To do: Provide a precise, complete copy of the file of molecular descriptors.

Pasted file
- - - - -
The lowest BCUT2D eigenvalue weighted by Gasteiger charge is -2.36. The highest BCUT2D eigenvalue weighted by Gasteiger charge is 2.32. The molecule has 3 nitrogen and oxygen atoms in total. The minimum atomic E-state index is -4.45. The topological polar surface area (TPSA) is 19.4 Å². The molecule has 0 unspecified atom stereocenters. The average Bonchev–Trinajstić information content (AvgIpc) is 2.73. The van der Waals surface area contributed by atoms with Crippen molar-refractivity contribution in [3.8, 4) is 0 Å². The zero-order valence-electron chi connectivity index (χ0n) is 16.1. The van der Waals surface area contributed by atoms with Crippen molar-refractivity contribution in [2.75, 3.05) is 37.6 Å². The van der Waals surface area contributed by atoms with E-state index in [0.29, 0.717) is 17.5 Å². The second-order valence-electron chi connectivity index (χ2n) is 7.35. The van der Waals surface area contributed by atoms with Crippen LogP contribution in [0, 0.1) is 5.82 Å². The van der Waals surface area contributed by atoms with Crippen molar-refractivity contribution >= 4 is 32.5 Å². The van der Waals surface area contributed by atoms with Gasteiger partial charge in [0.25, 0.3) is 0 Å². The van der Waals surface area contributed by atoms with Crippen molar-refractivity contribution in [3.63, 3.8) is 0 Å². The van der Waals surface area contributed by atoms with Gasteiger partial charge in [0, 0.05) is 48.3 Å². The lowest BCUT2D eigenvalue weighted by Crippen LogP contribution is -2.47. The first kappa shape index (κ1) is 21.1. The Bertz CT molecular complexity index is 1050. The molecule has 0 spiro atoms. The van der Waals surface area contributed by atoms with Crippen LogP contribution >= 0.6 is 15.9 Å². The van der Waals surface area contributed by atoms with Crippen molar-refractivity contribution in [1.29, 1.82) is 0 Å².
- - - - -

The lowest BCUT2D eigenvalue weighted by Gasteiger charge is -2.36. The highest BCUT2D eigenvalue weighted by Gasteiger charge is 2.32. The molecule has 3 nitrogen and oxygen atoms in total. The minimum atomic E-state index is -4.45. The topological polar surface area (TPSA) is 19.4 Å². The molecule has 0 unspecified atom stereocenters. The average Bonchev–Trinajstić information content (AvgIpc) is 2.73. The van der Waals surface area contributed by atoms with Crippen molar-refractivity contribution in [3.8, 4) is 0 Å². The zero-order valence-electron chi connectivity index (χ0n) is 16.1. The van der Waals surface area contributed by atoms with Crippen molar-refractivity contribution in [2.75, 3.05) is 37.6 Å². The van der Waals surface area contributed by atoms with E-state index in [0.29, 0.717) is 17.5 Å². The second-order valence-electron chi connectivity index (χ2n) is 7.35. The van der Waals surface area contributed by atoms with Crippen LogP contribution in [0, 0.1) is 5.82 Å². The van der Waals surface area contributed by atoms with Crippen molar-refractivity contribution >= 4 is 32.5 Å². The van der Waals surface area contributed by atoms with Gasteiger partial charge in [0.25, 0.3) is 0 Å². The van der Waals surface area contributed by atoms with Crippen molar-refractivity contribution in [3.63, 3.8) is 0 Å². The van der Waals surface area contributed by atoms with Gasteiger partial charge in [0, 0.05) is 48.3 Å². The lowest BCUT2D eigenvalue weighted by Crippen LogP contribution is -2.47. The first kappa shape index (κ1) is 21.1. The Bertz CT molecular complexity index is 1050. The molecule has 0 spiro atoms. The van der Waals surface area contributed by atoms with Crippen LogP contribution >= 0.6 is 15.9 Å². The van der Waals surface area contributed by atoms with Crippen molar-refractivity contribution in [1.29, 1.82) is 0 Å².